Perfectionism is something I experience in other aspects of my life, but for some reason it's the worst when it comes to running. Perhaps it's because training plans are so defined that it's very easy to conceptualize what that perfection would look like ahead time - ie hitting every workout at the prescribed pace.
Now, I realize that if the RLRF authors were transported to my living room, they would not tell me to run through my injury and to take the necessary time to rest. That's pretty much what any sane person would say, too. The point of marathon training is to get to the start line healthy and rested, not battered and bruised.
While this makes perfect sense (pun intended), I'm still battling some mental demons that I've failed for not following the training plan to the T, even if my reasons are completely justifiable. I really admire those of you who are able to easily adapt your training plans or even take a rest day if needed without feeling guilty or bad.
I do want to take a moment to interject here that while this sounds like I'm straight on the road to being an obsessive exerciser, that honestly isn't the case - I have no desire to do one step more than what's on my training plan, and I get grumpy when training time eats into my kitty cuddling time. I have no interest in "over-achieving" at training.
I thought I was doing a pretty good job handling the lay-off. I did indulge in some self-pity and even a little bit of anger, but I still dragged my butt to the pool and the bike when I needed to. (Though even commercials showing people running are making me pretty angry at this point, so I think I'm approaching my limit.)
That is, I thought I was doing a good job until I started thinking of all the other training plans I could start now or in the future. It started innocently enough, with looking at Pftizinger's book I bought awhile ago and think I will be using later in the year. I do love to plan, so I assumed I was just reading about running to compensate for the lack of actual running.
I managed to put those thoughts aside, until I found myself checking to see if a tri book I've used in the past was checked into the library. I really like its swim plans, to be fair, but RLRF's swims are fine and, just like the lifting sessions, can easily be fit in at lunch and are making me happy.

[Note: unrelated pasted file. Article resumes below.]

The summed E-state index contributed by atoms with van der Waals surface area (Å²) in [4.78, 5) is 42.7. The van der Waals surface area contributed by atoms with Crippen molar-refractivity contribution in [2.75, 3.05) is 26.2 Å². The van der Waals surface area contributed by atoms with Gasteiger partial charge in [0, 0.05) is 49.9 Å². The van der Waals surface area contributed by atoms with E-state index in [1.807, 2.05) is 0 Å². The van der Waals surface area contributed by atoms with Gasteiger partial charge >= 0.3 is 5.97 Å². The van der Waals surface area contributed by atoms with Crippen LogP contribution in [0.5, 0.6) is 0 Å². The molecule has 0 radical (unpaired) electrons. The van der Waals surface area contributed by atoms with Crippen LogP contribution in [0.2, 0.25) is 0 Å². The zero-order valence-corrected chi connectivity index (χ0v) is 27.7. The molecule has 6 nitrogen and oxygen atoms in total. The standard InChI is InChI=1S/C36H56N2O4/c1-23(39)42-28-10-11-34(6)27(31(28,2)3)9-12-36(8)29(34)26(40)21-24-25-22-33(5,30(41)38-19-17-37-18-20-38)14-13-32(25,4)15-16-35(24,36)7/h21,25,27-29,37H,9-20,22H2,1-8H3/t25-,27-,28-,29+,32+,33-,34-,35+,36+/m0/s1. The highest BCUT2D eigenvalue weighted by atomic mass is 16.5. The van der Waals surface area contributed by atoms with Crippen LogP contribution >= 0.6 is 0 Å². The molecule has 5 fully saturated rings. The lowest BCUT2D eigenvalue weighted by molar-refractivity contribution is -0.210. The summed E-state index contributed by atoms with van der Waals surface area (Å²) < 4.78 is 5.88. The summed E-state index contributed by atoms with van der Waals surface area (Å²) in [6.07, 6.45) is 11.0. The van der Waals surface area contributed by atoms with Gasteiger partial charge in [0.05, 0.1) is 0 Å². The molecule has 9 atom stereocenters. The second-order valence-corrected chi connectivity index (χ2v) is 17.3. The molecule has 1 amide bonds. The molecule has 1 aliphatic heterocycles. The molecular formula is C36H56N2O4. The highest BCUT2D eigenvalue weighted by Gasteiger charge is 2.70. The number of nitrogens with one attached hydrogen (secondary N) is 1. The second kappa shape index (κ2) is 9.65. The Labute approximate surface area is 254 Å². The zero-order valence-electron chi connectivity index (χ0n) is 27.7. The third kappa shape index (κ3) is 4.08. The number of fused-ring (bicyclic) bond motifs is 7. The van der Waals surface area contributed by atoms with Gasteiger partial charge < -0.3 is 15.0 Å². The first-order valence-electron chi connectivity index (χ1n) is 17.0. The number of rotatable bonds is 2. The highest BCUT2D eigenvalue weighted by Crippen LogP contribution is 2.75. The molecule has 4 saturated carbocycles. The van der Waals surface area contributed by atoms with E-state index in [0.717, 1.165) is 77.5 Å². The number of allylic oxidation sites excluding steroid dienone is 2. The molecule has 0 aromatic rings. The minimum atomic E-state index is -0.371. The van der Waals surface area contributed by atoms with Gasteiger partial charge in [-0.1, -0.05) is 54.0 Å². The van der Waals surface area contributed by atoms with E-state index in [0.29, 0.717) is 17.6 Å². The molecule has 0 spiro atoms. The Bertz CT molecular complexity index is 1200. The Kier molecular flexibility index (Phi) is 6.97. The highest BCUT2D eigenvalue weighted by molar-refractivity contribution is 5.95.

My only conclusion was that I was looking to fill the void left by "failing" at RLRF. I was looking for some other regime I could start now and do perfectly. Obviously this is near impossible and just plain unnecessary. If I had to take serious time off running, either of these would be fine pursuits, but hopefully as you're reading this, I'm finishing up my first run back. I did a test lap at the track last week pain-free, so I have no reason to suspect I can't jump back in.
I'm honestly not very sure what to do about this problem, other than not give into the urges. I guess it's pretty obvious I'm very process-goal motivated, rather than result-goal motivated. I'd be disappointed if I didn't run a 4:30 at Myrtle Beach after training for it, but I wouldn't feel bad about it, assuming of course I tried my best. On the flip side, I could run the race of the millennium at Myrtle Beach and BQ, and I would still feel sad about the missed training runs - even though the result would be better.
Maybe this was the big lesson life wanted me to learn in 2014. At the very least, I think I learned a lot about what types of training my body can handle. Apparently I am at most risk of injury when dialing up the intensity too fast, but can run more miles than I think, as long as the pace is comfortable. I'm sure once I figure out all the details, I'll be able to follow a training plan more "perfectly," since it will start out tailored to my needs. I guess for now I will need to keep experimenting and learning, as frightening as that is for me!
How do you cope with adapting your training plan?
How did you figure out what type of training works best for you?